– Maria Popova (Brain Pickings)


Remember Salvador Dali’s illustrations of Don Quixote? Well, apparently he gave Shakespeare’s classic love story the same treatment. Brain Pickings’ Maria Popova – who is all over the literary art beat – writes,

In 1975, the iconic Spanish surrealist illustrated an ultra-limited, presently impossible to find edition of Shakespeare’s Romeo & Juliet, published by Rizzoli in a red silk slipcase and featuring 10 lithographs by Dalí. Only 999 copies were published.

For a larger sampling of Dali’s R&J work, head over to Brain Pickings.

“The dismal fact is that self-respect has nothing to do with the approval of others — who are, after all, deceived easily enough; has nothing to do with reputation, which, as Rhett Butler told Scarlett O’Hara, is something people with courage can do without.

To do without self-respect, on the other hand, is to be an unwilling audience of one to an interminable documentary that deals with one’s failings, both real and imagined, with fresh footage spliced in for every screening. There’s the glass you broke in anger, there’s the hurt on X’s face; watch now, this next scene, the night Y came back from Houston, see how you muff this one. To live without self-respect is to lie awake some night, beyond the reach of warm milk, the Phenobarbital, and the sleeping hand on the coverlet, counting up the sins of commissions and omission, the trusts betrayed, the promises subtly broken, the gifts irrevocably wasted through sloth or cowardice, or carelessness. However long we postpone it, we eventually lie down alone in that notoriously uncomfortable bed, the one we make ourselves. Whether or not we sleep in it depends, of course, on whether or not we respect ourselves.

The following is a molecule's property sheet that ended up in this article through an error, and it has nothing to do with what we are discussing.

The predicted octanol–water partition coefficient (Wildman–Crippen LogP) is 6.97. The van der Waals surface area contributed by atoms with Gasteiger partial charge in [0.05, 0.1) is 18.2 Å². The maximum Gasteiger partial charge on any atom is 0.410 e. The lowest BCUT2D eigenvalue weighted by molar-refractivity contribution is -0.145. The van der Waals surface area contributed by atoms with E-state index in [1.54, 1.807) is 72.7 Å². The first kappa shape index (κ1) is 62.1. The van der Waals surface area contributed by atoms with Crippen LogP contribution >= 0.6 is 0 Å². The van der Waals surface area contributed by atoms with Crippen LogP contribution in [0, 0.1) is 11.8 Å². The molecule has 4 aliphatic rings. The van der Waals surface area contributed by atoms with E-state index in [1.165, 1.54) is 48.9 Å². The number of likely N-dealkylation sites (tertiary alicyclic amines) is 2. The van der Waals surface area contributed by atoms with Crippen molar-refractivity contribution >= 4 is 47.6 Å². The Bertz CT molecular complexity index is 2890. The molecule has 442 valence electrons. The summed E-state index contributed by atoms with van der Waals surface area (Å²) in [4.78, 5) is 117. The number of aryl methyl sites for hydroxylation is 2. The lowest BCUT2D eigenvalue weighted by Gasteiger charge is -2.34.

Character — the willingness to accept responsibility for one’s own life — is the source from which self-respect springs.

Self-respect is something that our grandparents, whether or not they had it, knew all about. They had instilled in them, young, a certain discipline, the sense that one lives by doing things one does not particularly want to do, by putting fears and doubts to one side, by weighing immediate comforts against the possibility of larger, even intangible, comforts.


Self-respect is a discipline, a habit of mind that can never be faked but can be developed, trained, coaxed forth. It was once suggested to me that, as an antidote to crying, I put my head in a paper bag. As it happens, there is a sound physiological reason, something to do with oxygen, for doing exactly that, but the psychological effect alone is incalculable: it is difficult in the extreme to continue fancying oneself Cathy in Wuthering Heights with one’s head in a Food Fair bag. There is a similar case for all the small disciplines, unimportant in themselves; imagine maintaining any kind of swoon, commiserative or carnal, in a cold shower.